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Health officials urge Americans to get flu shot as fears rise due to possible “twindemic”

During the annual press conference on influenza / pneumococcal disease on Thursday, organized by the National Foundation for Infectious Diseases, public health experts, including Dr. Anthony Fauci, called on the public to follow the recommendations of the Centers for Disease Control and Prevention for all. vaccinated against influenza.

“Everyone, aged 6 months or more, should receive an annual flu vaccine,”

; Fauzi said.

“Influenza itself is a deeply serious viral infection that causes hundreds of thousands of hospitalizations each year, the main complication being pneumonia and many thousands of deaths,” said Dr. William Schaffner, a professor of preventive medicine and infectious diseases at the University Medical Center. Vanderbilt told ABC News.

Only 48% of adults in the United States were vaccinated against influenza in 2019-2020, resulting in 38 million influenza illnesses, 18 million influenza-related medical visits, 400,000 influenza hospitalizations, and 22,000 deaths, according to CDC estimates. .

“We are at the greatest risk of getting seriously ill,” Fautsi said during the conference. “It is our personal responsibility to protect ourselves. But we also have a responsibility to protect the vulnerable around us, including young children, pregnant women, adults aged 65 and over, and those with underlying chronic diseases.”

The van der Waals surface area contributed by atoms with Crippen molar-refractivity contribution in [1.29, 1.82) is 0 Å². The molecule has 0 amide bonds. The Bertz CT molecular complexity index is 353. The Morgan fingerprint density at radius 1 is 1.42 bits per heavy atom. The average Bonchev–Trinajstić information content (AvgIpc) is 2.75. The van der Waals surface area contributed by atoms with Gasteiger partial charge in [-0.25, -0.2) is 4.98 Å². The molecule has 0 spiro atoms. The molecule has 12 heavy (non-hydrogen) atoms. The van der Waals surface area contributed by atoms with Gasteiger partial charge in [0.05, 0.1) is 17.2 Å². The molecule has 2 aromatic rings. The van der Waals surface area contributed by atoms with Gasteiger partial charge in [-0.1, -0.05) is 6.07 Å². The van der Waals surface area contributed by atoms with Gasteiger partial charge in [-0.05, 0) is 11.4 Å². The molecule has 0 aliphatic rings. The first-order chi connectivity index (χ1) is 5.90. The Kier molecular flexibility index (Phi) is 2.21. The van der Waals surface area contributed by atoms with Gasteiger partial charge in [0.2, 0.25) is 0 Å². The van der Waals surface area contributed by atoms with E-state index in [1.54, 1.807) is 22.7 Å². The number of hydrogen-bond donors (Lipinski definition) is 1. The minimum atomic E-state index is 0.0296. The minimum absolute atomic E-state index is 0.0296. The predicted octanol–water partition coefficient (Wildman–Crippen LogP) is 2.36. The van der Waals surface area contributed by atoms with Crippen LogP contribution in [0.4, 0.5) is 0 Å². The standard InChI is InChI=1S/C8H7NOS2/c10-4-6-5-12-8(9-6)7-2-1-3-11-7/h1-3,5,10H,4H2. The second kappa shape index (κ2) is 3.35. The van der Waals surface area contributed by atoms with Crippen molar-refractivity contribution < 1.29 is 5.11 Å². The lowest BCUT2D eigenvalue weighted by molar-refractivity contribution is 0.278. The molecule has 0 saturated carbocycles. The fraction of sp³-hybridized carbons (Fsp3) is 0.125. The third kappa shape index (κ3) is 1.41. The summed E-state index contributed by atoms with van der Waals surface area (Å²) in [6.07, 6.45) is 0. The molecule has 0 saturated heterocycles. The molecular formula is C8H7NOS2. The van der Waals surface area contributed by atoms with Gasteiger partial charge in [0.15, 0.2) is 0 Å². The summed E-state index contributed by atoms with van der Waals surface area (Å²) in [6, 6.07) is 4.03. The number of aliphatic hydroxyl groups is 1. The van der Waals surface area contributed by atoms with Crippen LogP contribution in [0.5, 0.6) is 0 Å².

“First, get vaccinated,” he continued, “and take daily preventative action to stop the spread of germs.”

Vaccine fluctuations are a major public health problem in America, but vaccines are the most effective means of combating infectious diseases. Last year, the flu vaccine prevented 7.5 million flu illnesses, 3.7 million flu-related medical visits, 105,000 flu hospitalizations and 6,300 deaths, according to the National Foundation for Infectious Diseases.

The flu vaccine is not 100% effective, so it may be possible for some people to get vaccinated and still get the flu. However, getting the vaccine makes the symptoms of the flu much less severe than they would have been if you had never received the vaccine.

“Every year we show that people who are vaccinated and at risk of getting the flu are less likely to go to the emergency department, less likely to be hospitalized, less likely to be admitted to the intensive care unit. And they are more likely. a little prone to die, “Schaffner said.

Despite these statistics, a new study published Thursday by the NFID found that only 59% of adults in the United States said they planned to be vaccinated against the flu during the 2020-2021 flu season. Fifteen percent say they are unsure, while 22% who are at high risk for complications related to the flu (such as adults 65 and older, smokers, those with diabetes, asthma, heart disease or kidney disease), state that they do not plan to be vaccinated.

These low numbers are worrying for public health officials as US hospitals prepare for a potential influx of severely flu patients and COVID-19 patients.

“Now more than ever, influenza vaccination is crucial not only to protect individuals and communities, but also to reduce the burden of influenza on our health care system as we continue to fight the COVID-19 pandemic,” said Marla Dalton. NFID Executive Director and Chief Executive Officer.

In fact, 46% of adults in the United States are concerned about coinfections, according to the study, with 28% reporting that the COVID-19 pandemic makes them more likely to be vaccinated against the flu this year.

“The scary reality is that we could run into a pair of COVID-19s,” Schaffner said. And for doctors and other health care providers, it will be difficult to understand the difference between diseases based on symptoms alone.